GREEN BAY - Aaron Rodgers grinned and tipped his cap to Richard Sherman earlier this week for reaching contract incentives the San Francisco 49ers cornerback worked into his deal when acting as his own agent. The 31-year-old corner made the Pro Bowl after making three interceptions and breaking up 11 passes in 15 games this season, and he had another pick in the 49ers’ divisional round victory over Minnesota.
“He’s a talented player,” the Green Bay Packers quarterback said. “In my opinion, never lost it. There was never a time where you were playing him where you’re thinking, ‘Oh, I’m going to go after this guy.’ I always think you have to be smart about what routes you like to throw on him and understand that he’s one of the headiest players that has ever played that position. So you’ve got to be real smart about the types of routes you like on that (right) side of the field.”
The question surrounding the ninth-year corner this week is whether San Francisco defensive coordinator Robert Saleh will elect to break from tendency and have Sherman shadow Packers wide receiver Davante Adams.
“Not to get too much into schematics, but we have a philosophy on how we operate around here, and that doesn't mean we don't look at every possible avenue, but I'll stay away from that one” Saleh said Thursday. “I'm sorry.”
For his part, Sherman insists he doesn’t care where he’s at. He noted he has followed receivers such as Atlanta’s Julio Jones and Cincinnati’s A.J. Green around the field in the past when he played in Seattle, but he’s not campaigning for a one-on-one situation with Adams if the defense doesn’t call for it. In fact, Sherman took offense to the idea that the 49ers would even need him to do it after finishing the regular season as the No. 1 pass defense in the league and after limiting the Vikings to 172 passing yards and one score.
“I don't just go rogue, like hey, this is their guy, I'm going to do it this week,” Sherman said Thursday. “It doesn't make a difference to me; know what I mean? Like I said, we've had the No. 1 pass defense in this league, and we haven't done it. Until you start telling me that a great left tackle is following pass rushers wherever they go, oh, my God, (Minnesota defensive end Everson) Griffen is lined up over the guard, tell (49ers left tackle) Joe (Staley) to go in there and block him. Oh, my God, he's lined up over the right; tell Joe to go to the right.
“Until that starts happening, miss me with it.”
Billy Turner got in some spins on a stationary bike and did some lower-body-specific stretches off to the side when the entire Packers roster lined up across the field in the Don Hutson Center for stretches Friday, but once individual work began, the starting right guard joined in the drills. So on the eve of departure for the NFC championship game, every member of the 52-man active roster began the day participating to some degree.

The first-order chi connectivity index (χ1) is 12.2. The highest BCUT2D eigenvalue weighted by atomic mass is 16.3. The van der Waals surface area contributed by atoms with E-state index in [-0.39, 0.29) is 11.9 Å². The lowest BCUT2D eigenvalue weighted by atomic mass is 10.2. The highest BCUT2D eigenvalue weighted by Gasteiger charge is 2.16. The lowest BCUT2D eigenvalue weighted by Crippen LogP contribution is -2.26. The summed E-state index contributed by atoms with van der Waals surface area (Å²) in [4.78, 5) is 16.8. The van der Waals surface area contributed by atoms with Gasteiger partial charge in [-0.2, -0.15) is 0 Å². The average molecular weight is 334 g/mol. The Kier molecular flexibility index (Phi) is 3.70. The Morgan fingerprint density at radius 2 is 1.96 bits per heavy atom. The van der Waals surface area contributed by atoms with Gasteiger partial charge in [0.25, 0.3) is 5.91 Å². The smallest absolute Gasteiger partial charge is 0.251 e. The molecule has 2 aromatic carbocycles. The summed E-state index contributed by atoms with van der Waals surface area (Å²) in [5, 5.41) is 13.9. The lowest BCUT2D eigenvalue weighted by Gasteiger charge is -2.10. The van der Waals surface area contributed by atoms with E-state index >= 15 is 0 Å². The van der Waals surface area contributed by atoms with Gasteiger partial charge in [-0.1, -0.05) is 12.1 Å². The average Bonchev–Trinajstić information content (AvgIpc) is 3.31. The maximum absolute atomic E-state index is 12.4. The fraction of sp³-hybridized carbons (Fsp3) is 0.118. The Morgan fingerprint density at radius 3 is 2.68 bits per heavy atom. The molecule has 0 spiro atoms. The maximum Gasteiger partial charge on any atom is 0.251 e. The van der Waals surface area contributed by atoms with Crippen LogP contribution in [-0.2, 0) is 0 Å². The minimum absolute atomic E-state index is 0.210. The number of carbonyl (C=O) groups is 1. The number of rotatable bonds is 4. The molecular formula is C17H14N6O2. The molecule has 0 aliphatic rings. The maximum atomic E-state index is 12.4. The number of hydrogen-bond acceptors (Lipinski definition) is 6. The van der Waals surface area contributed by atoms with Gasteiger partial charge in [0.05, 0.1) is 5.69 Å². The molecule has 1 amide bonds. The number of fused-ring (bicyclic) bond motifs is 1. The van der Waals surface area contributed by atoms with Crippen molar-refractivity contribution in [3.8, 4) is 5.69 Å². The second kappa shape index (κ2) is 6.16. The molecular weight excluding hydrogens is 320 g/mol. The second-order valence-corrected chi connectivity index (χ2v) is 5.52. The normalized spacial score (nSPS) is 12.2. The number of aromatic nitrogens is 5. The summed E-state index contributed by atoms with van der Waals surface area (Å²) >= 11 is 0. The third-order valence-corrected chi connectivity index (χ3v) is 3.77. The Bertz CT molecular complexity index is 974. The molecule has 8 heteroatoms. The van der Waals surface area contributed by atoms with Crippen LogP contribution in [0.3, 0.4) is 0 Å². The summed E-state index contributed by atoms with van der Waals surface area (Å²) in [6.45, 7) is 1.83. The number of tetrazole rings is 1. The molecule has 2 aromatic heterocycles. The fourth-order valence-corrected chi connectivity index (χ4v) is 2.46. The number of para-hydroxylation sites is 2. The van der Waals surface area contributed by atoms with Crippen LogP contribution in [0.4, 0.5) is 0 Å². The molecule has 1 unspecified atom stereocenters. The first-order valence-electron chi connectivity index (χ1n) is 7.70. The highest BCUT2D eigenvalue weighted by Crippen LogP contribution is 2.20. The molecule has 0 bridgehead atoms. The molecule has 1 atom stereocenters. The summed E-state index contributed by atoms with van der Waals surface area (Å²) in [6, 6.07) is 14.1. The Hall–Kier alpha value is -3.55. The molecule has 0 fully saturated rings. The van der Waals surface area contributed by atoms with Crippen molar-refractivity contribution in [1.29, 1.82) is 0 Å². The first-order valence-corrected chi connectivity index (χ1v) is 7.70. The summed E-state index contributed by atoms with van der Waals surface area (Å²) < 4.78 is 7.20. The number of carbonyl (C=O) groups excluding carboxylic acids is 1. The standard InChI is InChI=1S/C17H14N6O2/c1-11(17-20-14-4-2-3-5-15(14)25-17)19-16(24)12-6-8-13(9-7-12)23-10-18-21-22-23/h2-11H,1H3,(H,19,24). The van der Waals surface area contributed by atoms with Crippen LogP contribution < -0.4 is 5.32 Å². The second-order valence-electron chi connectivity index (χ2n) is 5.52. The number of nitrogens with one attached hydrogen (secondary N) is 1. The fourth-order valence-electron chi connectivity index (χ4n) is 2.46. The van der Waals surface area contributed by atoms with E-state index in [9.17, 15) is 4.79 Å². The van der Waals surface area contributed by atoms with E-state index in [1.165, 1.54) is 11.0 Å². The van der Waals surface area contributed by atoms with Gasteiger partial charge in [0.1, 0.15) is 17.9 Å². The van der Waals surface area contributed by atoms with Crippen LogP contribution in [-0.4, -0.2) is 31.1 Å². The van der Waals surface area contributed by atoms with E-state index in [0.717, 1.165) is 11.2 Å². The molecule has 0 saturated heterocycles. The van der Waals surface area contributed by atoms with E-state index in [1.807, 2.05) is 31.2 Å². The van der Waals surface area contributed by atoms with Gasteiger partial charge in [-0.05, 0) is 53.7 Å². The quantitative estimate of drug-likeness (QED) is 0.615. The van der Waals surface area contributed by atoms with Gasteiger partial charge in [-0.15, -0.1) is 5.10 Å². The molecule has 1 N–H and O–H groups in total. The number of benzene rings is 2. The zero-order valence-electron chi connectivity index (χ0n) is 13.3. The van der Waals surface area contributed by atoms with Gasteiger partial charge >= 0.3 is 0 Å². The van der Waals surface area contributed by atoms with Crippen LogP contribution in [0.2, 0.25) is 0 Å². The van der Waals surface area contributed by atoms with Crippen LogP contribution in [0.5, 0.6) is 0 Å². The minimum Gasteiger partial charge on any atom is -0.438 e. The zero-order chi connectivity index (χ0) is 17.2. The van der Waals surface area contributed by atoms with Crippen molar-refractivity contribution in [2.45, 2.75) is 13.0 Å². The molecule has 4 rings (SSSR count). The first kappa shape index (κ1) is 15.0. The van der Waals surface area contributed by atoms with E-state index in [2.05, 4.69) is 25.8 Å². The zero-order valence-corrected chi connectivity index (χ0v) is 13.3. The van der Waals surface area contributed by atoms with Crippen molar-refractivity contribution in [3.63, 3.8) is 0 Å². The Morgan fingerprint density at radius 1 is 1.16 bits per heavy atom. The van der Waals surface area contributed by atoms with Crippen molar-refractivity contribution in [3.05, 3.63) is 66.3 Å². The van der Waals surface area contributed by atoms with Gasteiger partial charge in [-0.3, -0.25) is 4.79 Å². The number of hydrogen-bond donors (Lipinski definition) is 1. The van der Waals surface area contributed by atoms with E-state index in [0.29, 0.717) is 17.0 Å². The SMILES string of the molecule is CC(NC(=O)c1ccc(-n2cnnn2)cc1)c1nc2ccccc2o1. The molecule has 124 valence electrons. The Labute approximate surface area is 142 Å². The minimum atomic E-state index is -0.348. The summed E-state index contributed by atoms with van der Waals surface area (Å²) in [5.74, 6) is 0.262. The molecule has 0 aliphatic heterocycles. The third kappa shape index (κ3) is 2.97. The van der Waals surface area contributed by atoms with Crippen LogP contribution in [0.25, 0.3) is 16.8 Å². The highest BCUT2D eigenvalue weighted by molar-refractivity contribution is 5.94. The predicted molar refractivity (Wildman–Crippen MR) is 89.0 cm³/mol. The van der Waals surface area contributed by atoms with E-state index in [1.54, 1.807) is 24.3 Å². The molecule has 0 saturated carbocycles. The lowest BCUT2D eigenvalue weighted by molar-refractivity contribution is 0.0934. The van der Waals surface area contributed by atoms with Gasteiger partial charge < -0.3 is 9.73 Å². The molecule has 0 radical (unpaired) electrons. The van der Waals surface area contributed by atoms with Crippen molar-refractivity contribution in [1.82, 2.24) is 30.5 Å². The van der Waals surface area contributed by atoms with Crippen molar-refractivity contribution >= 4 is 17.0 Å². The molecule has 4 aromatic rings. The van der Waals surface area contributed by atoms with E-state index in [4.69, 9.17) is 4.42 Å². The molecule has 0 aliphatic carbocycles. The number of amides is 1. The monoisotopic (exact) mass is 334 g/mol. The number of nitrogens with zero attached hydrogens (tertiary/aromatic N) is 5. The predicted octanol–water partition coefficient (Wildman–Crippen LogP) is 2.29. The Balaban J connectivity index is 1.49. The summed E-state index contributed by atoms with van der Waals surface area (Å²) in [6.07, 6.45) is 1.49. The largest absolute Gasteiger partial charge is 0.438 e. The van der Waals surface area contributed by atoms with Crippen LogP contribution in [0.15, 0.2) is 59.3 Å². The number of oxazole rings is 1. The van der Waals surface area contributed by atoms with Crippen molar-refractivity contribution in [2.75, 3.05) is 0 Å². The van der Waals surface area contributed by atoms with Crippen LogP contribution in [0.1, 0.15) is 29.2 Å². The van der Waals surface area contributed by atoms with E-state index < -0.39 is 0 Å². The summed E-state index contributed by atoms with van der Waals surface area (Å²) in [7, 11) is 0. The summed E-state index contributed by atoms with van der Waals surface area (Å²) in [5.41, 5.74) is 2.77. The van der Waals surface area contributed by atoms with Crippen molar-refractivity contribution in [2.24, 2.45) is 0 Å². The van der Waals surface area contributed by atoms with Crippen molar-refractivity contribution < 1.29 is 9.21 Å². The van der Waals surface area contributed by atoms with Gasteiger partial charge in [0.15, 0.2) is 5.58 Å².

“It definitely helps,” Packers head coach Matt LaFleur said after the final practice of the week. “You’re able to get the reps out there on the practice field that you’re going to get in the game. And, you know, I think our guys have done a great job of taking care of their bodies and they’re dialed in, ready to go.”
Turner, who injured an ankle in Detroit on Dec. 29, had returned to full practice on Thursday along with right tackle Bryan Bulaga (illness), giving the Packers back-to-back days of work with their starting offensive line intact.
The only player on the Packers' final injury report Friday was fullback Danny Vitale, listed as questionable with a knee injury. The 49ers had no one on their injury report.
Safety Raven Greene hit the two-week mark since returning to practice after an ankle injury in Week 2 that required surgery. He remains on injured reserve, though the team could bring him back to the active roster before leaving for the West Coast.
The top-seeded hosts have been similarly healthy, with all 53 of the 49ers practicing on Thursday.
Ervin on deck for bigger impact
Tyler Ervin has only been on the field for 31 offensive snaps in three weeks for the Packers, but he has brought an element to the offense that had been lacking outside of a handful of players: “He’s got juice, now,” offensive coordinator Nathaniel Hackett said.
“You see it, when he gets out in open space, just even on the kickoff returns, all those different aspects of the game,” Hackett continued. “But he’s definitely a guy when he has the ball in his hands, you don’t know what’s going to happen.”
Before coming to Green Bay, Ervin played a total of 190 offensive snaps (16 catches, 102 yards; 5 rushes, 15 yards) from 2016-18 in Houston and only four with Jacksonville this season before being released.
Brought in to solidify the kick and punt return game at the start of December, Ervin’s first appearance on offense in Minnesota at the end of the month helped set up a touchdown for Aaron Jones. But now Ervin’s presence may prove more important than that of a batting practice pitcher — he may be in position to hit a home run in the NFC championship game. LaFleur noted Ervin’s versatility off his previous film in Houston and Jacksonville, but his role has blossomed due to the work done in practice.
“You start expanding that role,” LaFleur said. “He’s a unique talent because he has some of that same versatility as Aaron Jones has. We’ll continue to try to mix him in within our offensive scheme.”